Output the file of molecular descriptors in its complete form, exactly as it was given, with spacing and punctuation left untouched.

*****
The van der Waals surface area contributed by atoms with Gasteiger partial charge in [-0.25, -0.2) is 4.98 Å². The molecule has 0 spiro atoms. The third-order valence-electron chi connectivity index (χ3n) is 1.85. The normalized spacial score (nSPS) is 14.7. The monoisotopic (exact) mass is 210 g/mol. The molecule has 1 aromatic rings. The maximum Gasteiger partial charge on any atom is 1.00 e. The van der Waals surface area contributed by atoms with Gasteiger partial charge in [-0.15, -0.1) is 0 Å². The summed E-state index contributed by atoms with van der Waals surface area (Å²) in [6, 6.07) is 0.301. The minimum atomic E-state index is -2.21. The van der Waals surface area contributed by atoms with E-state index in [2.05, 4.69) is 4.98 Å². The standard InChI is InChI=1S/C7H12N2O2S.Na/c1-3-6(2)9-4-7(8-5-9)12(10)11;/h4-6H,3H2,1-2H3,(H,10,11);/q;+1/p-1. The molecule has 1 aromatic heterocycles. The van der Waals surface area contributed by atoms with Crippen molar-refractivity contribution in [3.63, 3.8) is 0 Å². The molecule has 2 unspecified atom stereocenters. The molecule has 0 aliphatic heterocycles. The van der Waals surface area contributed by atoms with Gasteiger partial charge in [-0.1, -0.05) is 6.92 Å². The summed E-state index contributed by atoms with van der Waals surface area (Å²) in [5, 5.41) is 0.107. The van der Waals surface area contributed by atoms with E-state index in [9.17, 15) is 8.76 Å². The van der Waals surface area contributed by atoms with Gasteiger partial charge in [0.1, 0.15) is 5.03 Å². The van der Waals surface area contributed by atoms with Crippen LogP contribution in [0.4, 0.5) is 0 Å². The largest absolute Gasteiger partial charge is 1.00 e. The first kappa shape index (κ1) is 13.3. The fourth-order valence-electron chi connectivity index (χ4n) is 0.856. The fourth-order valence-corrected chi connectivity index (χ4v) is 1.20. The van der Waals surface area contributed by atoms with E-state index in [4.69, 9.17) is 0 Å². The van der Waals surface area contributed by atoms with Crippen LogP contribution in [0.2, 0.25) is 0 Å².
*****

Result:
The van der Waals surface area contributed by atoms with Gasteiger partial charge in [-0.25, -0.2) is 4.98 Å². The molecule has 0 spiro atoms. The third-order valence-electron chi connectivity index (χ3n) is 1.85. The normalized spacial score (nSPS) is 14.7. The monoisotopic (exact) mass is 210 g/mol. The molecule has 1 aromatic rings. The maximum Gasteiger partial charge on any atom is 1.00 e. The van der Waals surface area contributed by atoms with Gasteiger partial charge in [-0.15, -0.1) is 0 Å². The summed E-state index contributed by atoms with van der Waals surface area (Å²) in [6, 6.07) is 0.301. The minimum atomic E-state index is -2.21. The van der Waals surface area contributed by atoms with E-state index in [2.05, 4.69) is 4.98 Å². The standard InChI is InChI=1S/C7H12N2O2S.Na/c1-3-6(2)9-4-7(8-5-9)12(10)11;/h4-6H,3H2,1-2H3,(H,10,11);/q;+1/p-1. The molecule has 1 aromatic heterocycles. The van der Waals surface area contributed by atoms with Crippen molar-refractivity contribution in [3.63, 3.8) is 0 Å². The molecule has 2 unspecified atom stereocenters. The molecule has 0 aliphatic heterocycles. The van der Waals surface area contributed by atoms with Gasteiger partial charge in [-0.1, -0.05) is 6.92 Å². The summed E-state index contributed by atoms with van der Waals surface area (Å²) in [5, 5.41) is 0.107. The van der Waals surface area contributed by atoms with E-state index in [9.17, 15) is 8.76 Å². The van der Waals surface area contributed by atoms with Gasteiger partial charge in [0.1, 0.15) is 5.03 Å². The van der Waals surface area contributed by atoms with Crippen LogP contribution in [0.4, 0.5) is 0 Å². The largest absolute Gasteiger partial charge is 1.00 e. The first kappa shape index (κ1) is 13.3. The fourth-order valence-electron chi connectivity index (χ4n) is 0.856. The fourth-order valence-corrected chi connectivity index (χ4v) is 1.20. The van der Waals surface area contributed by atoms with E-state index in [4.69, 9.17) is 0 Å². The van der Waals surface area contributed by atoms with Crippen LogP contribution in [0.2, 0.25) is 0 Å².